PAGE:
Residents meet Conway Rec’s proposed private partner


Tony Sanneh, retired pro soccer player and founder of Sanneh Foundation, shakes the hands of residents at the Conway Recreation Center at a community meeting on Monday, July 22. (Patrick Larkin/Review)

The 8,200 square foot Conway Recreation Center takes up an entire block just north of the Sun Ray Shopping Center. (Patrick Larkin/Review)

The District 1 council met recommended Sanneh Foundation to take over operations at the community hub

After a slow and at times painful process, those concerned about the fate of the Conway Recreation Center may finally be seeing some light.

A private partner, Sanneh Foundation, has been approved by the District 1 Community Council and expects to move into the city-owned facility by Sept. 1. The foundation will be negotiating the final contract with St. Paul Parks and Recreation in coming weeks.

The foundation was the only group to respond to a request for proposals the parks department issued for the neighborhood rec center in March. From there, Sanneh Foundation’s proposal was reviewed by a community task force appointed by the District 1 council, as well as by the parks department. The task force later met privately with the foundation’s officers, grilling them on their intentions and drilling out specifics.

On Monday, July 22, the task force and the District 1 council were ready to introduce the group to the community with a unanimous recommendation.

Sandy Rosbacka from the task force said it was a long process, but with an agreeable resolution.

The Sanneh Foundation “fits with what we wanted” in terms of their kid-first philosophy, Rosbacka said.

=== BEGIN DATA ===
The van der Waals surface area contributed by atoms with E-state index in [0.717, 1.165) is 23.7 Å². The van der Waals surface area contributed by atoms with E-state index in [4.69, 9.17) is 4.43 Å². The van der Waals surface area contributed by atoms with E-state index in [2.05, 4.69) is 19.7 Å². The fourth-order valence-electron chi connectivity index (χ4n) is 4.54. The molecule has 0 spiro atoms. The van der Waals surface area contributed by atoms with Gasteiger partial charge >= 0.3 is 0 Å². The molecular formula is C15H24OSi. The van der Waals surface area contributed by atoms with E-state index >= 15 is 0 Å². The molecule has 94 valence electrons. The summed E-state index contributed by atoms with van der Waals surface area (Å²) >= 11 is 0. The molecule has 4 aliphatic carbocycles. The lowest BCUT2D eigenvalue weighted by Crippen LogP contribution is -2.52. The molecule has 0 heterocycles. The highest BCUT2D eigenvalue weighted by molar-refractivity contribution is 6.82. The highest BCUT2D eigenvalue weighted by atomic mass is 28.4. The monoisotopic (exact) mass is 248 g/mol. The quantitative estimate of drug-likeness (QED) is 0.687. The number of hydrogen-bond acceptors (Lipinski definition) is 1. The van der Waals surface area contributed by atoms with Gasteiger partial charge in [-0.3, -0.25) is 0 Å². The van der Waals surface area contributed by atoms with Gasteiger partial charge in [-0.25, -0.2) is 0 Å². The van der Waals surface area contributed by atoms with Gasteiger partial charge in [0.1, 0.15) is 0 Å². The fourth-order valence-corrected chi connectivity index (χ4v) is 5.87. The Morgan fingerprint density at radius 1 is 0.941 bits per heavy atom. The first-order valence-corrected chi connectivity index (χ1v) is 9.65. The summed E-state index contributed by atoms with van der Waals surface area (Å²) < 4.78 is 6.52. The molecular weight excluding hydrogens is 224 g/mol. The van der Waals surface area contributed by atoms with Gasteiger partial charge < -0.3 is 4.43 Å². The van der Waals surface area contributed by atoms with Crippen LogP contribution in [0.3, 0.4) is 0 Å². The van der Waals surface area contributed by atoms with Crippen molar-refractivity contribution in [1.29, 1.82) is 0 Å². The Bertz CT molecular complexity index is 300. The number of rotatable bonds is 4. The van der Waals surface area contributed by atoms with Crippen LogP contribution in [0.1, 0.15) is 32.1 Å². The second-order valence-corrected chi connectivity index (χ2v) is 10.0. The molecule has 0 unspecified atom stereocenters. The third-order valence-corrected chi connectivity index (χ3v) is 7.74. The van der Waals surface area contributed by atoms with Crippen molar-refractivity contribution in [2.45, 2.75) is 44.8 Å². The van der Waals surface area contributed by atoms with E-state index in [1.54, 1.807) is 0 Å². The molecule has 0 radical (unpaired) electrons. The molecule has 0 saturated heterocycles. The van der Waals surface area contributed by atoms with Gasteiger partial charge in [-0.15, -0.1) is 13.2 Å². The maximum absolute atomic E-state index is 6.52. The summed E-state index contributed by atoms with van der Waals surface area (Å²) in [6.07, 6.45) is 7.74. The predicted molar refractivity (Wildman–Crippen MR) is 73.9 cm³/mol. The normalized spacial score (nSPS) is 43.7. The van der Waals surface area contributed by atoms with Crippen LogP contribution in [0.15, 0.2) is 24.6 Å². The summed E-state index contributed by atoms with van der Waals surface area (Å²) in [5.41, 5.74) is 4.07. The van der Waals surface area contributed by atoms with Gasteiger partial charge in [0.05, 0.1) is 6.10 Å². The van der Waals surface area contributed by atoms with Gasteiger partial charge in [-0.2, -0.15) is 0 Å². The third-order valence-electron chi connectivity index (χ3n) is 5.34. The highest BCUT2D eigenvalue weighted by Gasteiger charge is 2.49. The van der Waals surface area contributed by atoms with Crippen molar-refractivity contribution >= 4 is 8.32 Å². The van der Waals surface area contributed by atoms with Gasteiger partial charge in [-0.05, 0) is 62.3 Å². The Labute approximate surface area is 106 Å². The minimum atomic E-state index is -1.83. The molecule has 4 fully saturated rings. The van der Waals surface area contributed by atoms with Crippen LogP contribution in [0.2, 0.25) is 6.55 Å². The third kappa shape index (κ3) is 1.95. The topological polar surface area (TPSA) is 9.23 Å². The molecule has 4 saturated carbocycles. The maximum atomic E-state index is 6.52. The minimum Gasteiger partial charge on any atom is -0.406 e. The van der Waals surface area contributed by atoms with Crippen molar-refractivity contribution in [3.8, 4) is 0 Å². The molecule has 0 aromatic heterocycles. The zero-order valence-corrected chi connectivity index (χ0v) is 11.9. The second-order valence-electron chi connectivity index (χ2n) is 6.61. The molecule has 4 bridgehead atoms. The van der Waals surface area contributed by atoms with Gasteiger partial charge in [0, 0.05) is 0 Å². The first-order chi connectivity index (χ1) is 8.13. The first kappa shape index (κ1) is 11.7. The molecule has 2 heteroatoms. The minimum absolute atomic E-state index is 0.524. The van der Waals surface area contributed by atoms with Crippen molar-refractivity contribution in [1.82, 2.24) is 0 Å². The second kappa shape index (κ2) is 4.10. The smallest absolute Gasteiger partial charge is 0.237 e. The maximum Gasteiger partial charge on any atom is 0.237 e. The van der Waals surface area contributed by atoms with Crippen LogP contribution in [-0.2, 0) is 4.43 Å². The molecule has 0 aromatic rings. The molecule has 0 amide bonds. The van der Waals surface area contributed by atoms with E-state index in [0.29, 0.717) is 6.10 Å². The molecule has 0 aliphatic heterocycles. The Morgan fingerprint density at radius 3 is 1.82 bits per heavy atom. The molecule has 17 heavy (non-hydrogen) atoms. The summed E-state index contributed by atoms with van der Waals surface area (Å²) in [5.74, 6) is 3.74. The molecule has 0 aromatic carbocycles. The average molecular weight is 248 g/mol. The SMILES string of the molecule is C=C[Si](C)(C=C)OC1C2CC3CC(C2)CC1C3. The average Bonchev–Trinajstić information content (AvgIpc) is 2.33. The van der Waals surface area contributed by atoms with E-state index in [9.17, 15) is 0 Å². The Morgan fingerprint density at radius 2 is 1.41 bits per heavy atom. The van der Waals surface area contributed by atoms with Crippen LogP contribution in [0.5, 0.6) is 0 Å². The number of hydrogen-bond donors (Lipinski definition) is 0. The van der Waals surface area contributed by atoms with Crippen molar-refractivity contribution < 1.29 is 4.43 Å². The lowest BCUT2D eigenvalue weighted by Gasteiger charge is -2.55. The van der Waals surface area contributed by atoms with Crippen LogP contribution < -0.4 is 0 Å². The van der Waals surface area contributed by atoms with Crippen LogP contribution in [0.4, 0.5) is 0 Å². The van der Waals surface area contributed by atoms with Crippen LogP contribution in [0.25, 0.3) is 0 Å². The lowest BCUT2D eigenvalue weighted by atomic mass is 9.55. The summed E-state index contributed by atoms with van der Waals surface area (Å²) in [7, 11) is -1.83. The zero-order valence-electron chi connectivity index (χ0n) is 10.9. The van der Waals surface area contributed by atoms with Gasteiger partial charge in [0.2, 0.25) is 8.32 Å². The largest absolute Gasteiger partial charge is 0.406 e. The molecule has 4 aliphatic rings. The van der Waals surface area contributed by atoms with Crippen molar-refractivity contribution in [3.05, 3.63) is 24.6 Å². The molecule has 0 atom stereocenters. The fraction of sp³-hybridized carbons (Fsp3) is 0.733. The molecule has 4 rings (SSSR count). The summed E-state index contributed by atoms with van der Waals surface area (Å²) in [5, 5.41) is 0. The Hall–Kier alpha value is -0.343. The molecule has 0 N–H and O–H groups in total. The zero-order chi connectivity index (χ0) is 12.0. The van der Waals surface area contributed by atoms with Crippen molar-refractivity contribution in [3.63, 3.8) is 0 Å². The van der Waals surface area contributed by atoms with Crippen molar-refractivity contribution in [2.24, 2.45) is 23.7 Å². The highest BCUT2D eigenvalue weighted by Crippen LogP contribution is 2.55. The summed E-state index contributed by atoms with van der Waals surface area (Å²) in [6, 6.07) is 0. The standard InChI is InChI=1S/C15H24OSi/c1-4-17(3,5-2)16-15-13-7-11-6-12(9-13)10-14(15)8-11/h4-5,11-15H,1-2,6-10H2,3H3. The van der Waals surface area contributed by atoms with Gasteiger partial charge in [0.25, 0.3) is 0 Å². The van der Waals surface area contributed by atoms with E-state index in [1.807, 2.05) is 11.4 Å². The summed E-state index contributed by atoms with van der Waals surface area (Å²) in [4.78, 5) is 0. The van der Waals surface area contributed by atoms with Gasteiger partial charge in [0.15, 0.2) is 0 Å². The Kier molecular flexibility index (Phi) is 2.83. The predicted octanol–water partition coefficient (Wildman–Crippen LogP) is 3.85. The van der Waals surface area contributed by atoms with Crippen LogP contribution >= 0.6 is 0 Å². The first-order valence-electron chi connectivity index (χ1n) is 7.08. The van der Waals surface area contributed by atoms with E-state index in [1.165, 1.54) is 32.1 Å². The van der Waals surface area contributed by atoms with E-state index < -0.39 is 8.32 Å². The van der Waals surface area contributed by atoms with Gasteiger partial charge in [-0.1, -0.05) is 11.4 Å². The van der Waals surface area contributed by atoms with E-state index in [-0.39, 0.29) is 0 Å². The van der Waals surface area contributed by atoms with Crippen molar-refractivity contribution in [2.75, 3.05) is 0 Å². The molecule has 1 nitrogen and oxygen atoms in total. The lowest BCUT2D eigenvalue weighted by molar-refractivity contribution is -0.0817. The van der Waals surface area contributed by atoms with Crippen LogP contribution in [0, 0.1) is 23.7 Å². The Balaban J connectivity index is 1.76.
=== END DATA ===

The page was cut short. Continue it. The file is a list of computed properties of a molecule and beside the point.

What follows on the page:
Clara Ware, who served on the task force and has a grandson who goes to the rec center, said that overall she was optimistic about the partnership.

“The district council did an excellent job,” she said, and “the community stepped up.”

Tony Sanneh, retired pro soccer player and founder of the organization, stood before a crowd of about 50 in the Conway gymnasium to give his pitch and answer questions from residents.

Among those in attendance were city council member Kathy Lantry, parks and rec director Mike Hahm and deputy director Kathy Korum, as well as various conginencies of local residents.

A focus on learning

“We feel like we’re being invited into the community,” Sanneh told the crowd.

He described the fast-growing foundation’s free youth programming, including soccer activities, anti-racism courses, and college readiness instruction, to name a few. The group has dozens of individual programs throughout the Twin Cities.

The organization does “whatever it is to get (kids) into the classroom,” he said.

He said the plan is to transition gradually into the space, keeping much of the existing programming at the rec center, at least to start.

“We’re not coming here to reinvent the wheel,” he said. “We’re going to do what’s best for the kids; we’re going to do what’s best for the community.”

Piquing the interest of community members, Sanneh told the crowd that he’d plan on keeping the rec center open from 9 a.m. to 9 p.m. Monday through Friday, with the goal of having weekend hours as well. Currently, the center’s hours are listed as 3 p.m. to 8 p.m. on weekdays, with no weekend hours.

The foundation will pay rent on the facility and likely be responsible for most of the maintenance, Sanneh said.

Programming worries

After the pitch, the meeting was opened up to questions.

Community members voiced concerns about the future of the programming they use.

Rosbacka said she was concerned about the continuation of the rec center’s youth football and basketball programs.